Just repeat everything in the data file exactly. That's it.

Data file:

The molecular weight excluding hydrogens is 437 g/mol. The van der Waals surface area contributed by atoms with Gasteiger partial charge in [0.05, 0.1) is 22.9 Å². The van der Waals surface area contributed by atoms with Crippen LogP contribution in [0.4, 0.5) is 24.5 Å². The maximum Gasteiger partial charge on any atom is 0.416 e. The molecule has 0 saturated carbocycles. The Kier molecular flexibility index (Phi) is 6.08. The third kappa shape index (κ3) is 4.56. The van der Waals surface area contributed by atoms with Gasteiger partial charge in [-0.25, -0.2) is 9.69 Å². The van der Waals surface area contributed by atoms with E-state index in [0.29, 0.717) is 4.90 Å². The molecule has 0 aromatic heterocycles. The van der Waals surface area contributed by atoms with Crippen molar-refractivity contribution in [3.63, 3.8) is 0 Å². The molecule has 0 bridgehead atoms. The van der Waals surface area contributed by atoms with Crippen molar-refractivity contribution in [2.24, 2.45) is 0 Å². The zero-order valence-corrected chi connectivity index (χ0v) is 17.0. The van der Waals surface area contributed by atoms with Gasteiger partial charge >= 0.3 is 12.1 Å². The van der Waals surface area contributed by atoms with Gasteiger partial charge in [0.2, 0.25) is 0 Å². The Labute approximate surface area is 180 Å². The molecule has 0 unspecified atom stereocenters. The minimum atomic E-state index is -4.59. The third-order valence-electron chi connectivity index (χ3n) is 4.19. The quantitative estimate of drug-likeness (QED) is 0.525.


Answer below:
The molecular weight excluding hydrogens is 437 g/mol. The van der Waals surface area contributed by atoms with Gasteiger partial charge in [0.05, 0.1) is 22.9 Å². The van der Waals surface area contributed by atoms with Crippen LogP contribution in [0.4, 0.5) is 24.5 Å². The maximum Gasteiger partial charge on any atom is 0.416 e. The molecule has 0 saturated carbocycles. The Kier molecular flexibility index (Phi) is 6.08. The third kappa shape index (κ3) is 4.56. The van der Waals surface area contributed by atoms with Gasteiger partial charge in [-0.25, -0.2) is 9.69 Å². The van der Waals surface area contributed by atoms with E-state index in [0.29, 0.717) is 4.90 Å². The molecule has 0 aromatic heterocycles. The van der Waals surface area contributed by atoms with Crippen molar-refractivity contribution in [3.63, 3.8) is 0 Å². The molecule has 0 bridgehead atoms. The van der Waals surface area contributed by atoms with Crippen molar-refractivity contribution in [2.24, 2.45) is 0 Å². The zero-order valence-corrected chi connectivity index (χ0v) is 17.0. The van der Waals surface area contributed by atoms with Gasteiger partial charge >= 0.3 is 12.1 Å². The van der Waals surface area contributed by atoms with Gasteiger partial charge in [0.2, 0.25) is 0 Å². The Labute approximate surface area is 180 Å². The molecule has 0 unspecified atom stereocenters. The minimum atomic E-state index is -4.59. The third-order valence-electron chi connectivity index (χ3n) is 4.19. The quantitative estimate of drug-likeness (QED) is 0.525.